The vaccine BVAC-C demonstrated durable antitumor activity in patients with HPV 16– or HPV 18–positive recurrent cervical cancer, according to findings presented at the 2020 AACR Virtual Annual Meeting I.
The first-in-human data showed 1 partial response among 9 evaluable patients. An additional 5 patients achieved stable disease. The treatment was also shown to be safe, with mostly grade 1/2 adverse events (AEs).
“This study suggests that BVAC-C is well tolerated and durable antitumor activity in patients with HPV 16– or HPV 18–positive recurrent cervical cancer. Based on this promising result, we are now conducting a multicenter phase 2 clinical trial,” said first study author Chel Hun Choi, department of obstetrics and gynecology, Samsung Medical Center, Sungkyunkwan University School of Medicine, Seoul, Korea.
Choi said the vaccine is developed on the CeliVax platform. Describing the composition of the product, Choi explained, “CeliVax consists of 3 elements. The first is autologous B cells and monocytes, which serve as antigen-presenting cells to stimulate immune responses. The second element is tumor antigen genes or neo-epitope peptides, which can be transferred into B cells and monocytes. Element 3 is an adjuvant, alpha-galactosylceramide, a well-known natural killer T cell (NKT) ligand, which can induce various immune responses mediated by NKT cells.
Overall, 11 patients were enrolled on the trial. Patients had multiple metastatic progressive or recurrent HPV 16– or HPV 18–positive cervical cancer after failure of standard of care. All patients had received at least 1 platinum-based chemotherapy combination before enrolling on the trial. Six (55%) patients had received 2 or more lines of platinum-based chemotherapy prior to enrollment.
In the open-label, dose-escalating, multiple-dose study, patients received an injection of BVAC-C 3 times every four weeks. Dose escalation was implemented in a 3-patient cohort design at doses of 1×107, 4×107, or 1×108 cells/dose. The primary outcome measures were dose-limiting toxicity, serous adverse events, and clinical laboratory tests. Objective Response rate was an exploratory secondary end point.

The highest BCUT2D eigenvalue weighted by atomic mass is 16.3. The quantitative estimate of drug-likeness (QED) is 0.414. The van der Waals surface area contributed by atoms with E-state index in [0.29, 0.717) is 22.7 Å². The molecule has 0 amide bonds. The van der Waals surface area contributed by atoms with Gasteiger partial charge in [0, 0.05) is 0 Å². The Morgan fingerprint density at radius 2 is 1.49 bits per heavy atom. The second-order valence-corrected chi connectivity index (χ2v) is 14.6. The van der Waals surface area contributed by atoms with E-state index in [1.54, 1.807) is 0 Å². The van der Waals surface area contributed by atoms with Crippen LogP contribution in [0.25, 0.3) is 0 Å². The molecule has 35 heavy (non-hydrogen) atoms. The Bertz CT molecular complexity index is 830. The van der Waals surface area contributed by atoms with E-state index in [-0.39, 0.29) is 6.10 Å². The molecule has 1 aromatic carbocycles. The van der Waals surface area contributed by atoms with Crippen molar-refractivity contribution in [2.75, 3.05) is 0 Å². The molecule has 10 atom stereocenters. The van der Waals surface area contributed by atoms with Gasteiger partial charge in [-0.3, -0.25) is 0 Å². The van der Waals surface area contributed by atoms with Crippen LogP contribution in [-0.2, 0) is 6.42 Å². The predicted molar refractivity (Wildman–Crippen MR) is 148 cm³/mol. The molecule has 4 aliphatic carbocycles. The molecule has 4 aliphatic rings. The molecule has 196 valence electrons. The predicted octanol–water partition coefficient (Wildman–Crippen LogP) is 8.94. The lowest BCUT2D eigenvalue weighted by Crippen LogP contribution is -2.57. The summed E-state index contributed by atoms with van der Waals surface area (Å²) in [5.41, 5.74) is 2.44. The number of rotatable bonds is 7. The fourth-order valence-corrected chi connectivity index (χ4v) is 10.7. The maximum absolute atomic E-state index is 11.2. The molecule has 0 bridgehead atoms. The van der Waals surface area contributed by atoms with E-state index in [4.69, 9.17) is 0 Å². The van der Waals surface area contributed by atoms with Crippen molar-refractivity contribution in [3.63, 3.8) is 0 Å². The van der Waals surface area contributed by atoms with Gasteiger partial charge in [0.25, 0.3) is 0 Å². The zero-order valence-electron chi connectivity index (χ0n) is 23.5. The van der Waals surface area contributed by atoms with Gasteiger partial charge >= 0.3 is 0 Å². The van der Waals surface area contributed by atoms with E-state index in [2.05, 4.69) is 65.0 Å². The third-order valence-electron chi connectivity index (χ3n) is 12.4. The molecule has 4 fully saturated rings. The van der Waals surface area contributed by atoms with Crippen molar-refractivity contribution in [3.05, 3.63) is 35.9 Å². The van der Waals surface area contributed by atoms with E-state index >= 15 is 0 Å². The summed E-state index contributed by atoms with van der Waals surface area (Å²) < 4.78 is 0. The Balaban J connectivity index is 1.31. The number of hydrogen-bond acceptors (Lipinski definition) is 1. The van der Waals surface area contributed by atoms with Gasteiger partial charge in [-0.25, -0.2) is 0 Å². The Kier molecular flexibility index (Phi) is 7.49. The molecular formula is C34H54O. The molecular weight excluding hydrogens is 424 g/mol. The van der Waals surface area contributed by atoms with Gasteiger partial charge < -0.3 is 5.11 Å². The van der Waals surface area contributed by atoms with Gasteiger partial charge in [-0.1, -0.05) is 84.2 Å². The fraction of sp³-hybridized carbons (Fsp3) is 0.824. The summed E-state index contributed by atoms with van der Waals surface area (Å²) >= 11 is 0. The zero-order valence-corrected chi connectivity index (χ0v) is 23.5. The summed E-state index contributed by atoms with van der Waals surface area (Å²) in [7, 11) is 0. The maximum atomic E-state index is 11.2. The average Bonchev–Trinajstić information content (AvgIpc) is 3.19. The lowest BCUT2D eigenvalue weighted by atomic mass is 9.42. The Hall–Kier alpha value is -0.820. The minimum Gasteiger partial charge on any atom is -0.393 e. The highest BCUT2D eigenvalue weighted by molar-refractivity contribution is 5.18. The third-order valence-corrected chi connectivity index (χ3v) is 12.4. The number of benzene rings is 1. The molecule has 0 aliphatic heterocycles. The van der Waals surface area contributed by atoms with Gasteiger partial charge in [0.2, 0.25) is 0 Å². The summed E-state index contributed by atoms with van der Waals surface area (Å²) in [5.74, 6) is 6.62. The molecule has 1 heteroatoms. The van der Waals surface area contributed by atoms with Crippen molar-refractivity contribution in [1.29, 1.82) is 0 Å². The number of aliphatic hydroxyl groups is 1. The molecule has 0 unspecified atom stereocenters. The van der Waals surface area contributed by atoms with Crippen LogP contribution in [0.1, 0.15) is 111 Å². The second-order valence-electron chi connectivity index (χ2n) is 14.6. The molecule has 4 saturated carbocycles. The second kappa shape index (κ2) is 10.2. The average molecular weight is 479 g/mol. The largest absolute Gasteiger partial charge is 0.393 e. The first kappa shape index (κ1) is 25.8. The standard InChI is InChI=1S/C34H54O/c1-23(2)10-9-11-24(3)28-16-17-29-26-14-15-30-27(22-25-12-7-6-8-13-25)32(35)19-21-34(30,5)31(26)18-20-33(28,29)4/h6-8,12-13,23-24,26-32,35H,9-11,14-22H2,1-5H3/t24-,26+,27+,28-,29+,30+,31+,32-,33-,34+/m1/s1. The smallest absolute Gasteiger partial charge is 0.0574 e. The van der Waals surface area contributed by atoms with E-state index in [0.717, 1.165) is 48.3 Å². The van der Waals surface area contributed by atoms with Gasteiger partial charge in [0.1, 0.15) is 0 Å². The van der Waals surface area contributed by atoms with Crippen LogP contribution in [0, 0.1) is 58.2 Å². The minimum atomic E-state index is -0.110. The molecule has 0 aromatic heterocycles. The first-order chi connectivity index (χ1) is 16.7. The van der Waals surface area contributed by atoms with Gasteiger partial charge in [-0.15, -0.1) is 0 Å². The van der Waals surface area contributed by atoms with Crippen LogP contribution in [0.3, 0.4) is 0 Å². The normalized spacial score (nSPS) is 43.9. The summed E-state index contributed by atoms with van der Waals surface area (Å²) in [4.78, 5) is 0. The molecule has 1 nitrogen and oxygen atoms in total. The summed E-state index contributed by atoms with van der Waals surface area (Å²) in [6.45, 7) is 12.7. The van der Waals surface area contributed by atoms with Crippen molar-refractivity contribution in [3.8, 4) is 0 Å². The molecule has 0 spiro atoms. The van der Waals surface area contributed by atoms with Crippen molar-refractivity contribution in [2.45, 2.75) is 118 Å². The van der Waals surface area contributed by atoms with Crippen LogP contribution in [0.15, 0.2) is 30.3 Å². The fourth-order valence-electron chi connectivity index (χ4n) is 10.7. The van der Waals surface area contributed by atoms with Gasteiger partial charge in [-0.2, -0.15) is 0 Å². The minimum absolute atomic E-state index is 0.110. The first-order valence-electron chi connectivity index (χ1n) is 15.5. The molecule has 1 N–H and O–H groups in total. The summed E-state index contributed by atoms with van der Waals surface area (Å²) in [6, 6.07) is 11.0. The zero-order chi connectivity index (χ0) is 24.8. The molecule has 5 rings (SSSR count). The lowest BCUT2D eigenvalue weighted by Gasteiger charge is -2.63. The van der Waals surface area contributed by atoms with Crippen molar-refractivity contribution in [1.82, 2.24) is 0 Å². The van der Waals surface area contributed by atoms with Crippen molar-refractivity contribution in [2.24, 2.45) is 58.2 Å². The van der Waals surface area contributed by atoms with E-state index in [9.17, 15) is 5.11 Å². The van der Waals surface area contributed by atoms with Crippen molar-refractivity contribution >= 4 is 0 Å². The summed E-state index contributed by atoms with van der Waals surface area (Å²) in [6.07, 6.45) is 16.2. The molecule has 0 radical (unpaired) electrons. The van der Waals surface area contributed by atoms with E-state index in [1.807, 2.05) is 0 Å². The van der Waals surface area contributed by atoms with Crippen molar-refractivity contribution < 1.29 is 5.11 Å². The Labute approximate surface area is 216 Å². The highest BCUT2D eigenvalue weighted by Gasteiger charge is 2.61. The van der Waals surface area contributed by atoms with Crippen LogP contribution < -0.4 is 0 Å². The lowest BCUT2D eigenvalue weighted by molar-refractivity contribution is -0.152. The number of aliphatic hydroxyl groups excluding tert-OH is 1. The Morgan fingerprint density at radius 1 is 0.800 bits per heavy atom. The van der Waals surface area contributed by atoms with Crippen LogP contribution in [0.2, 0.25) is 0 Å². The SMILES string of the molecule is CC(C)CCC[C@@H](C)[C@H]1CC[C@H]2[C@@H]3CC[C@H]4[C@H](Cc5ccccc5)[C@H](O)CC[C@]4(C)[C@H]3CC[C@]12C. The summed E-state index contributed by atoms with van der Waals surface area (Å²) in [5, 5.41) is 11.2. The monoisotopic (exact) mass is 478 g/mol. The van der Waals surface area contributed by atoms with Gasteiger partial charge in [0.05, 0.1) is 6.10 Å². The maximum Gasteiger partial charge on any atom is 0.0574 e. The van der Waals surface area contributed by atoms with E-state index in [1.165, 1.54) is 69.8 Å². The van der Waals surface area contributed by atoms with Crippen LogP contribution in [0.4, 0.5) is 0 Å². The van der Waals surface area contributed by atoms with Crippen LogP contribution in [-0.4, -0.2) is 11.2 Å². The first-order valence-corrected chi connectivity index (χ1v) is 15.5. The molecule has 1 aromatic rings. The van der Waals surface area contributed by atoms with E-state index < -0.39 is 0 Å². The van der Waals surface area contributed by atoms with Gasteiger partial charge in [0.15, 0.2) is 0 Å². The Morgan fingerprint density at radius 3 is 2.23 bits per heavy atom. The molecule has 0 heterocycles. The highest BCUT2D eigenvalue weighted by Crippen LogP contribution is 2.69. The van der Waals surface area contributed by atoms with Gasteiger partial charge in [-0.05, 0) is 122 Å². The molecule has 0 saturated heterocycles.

“BVAC-C induced the activation of natural killer T cells, natural killer cells, and HPV 16/18 E6/E7-specific T cells upon vaccination in all patients evaluated,” said Choi.
Among the patient with the partial response, the duration of response was 10 months. The 5 cases of stable disease among the 9 evaluable patients translated to a stable disease rate of 56%. The range of the duration of stable disease in these patients was 4.2 months to 11 months. The median progression-free survival overall was 6.8 months (95% CI, 3.2–not reached). The median overall survival (OS) rate at 6 months was 89% (95% CI, 71-100), and the median OS rate at 12 months was 65% (95% CI, 39-100).
Most AEs were mild to moderate. Grade 1/2 adverse events included fever (n = 8), myalgia (n = 6), chills (n = 2), leukopenia (n = 2), neutropenia (n = 2), anemia (n = 13), creatinine increase (n = 3), and nausea/vomiting, diarrhea, fatigue, hypotension, and headache (1 each). Anemia (n = 4) was the only grade 3 AE. There were no dose-limiting toxicities, and no patients discontinued treatment due to AEs.
Additional information on the phase 2 BVAC-C trial (NCT02866006) can be obtained on the National Institutes of Health Clinical Trial database.
Choi C, Choi H, Lee J-W, et al. Phase I study of a B cell-based and monocyte-based immunotherapeutic vaccine, BVAC-C, in human papillomavirus type 16- or 18-positive recurrent cervical cancer. Presented at: 2020 AACR Virtual Annual Meeting I; April 27-28, 2020. Abstract CT123.
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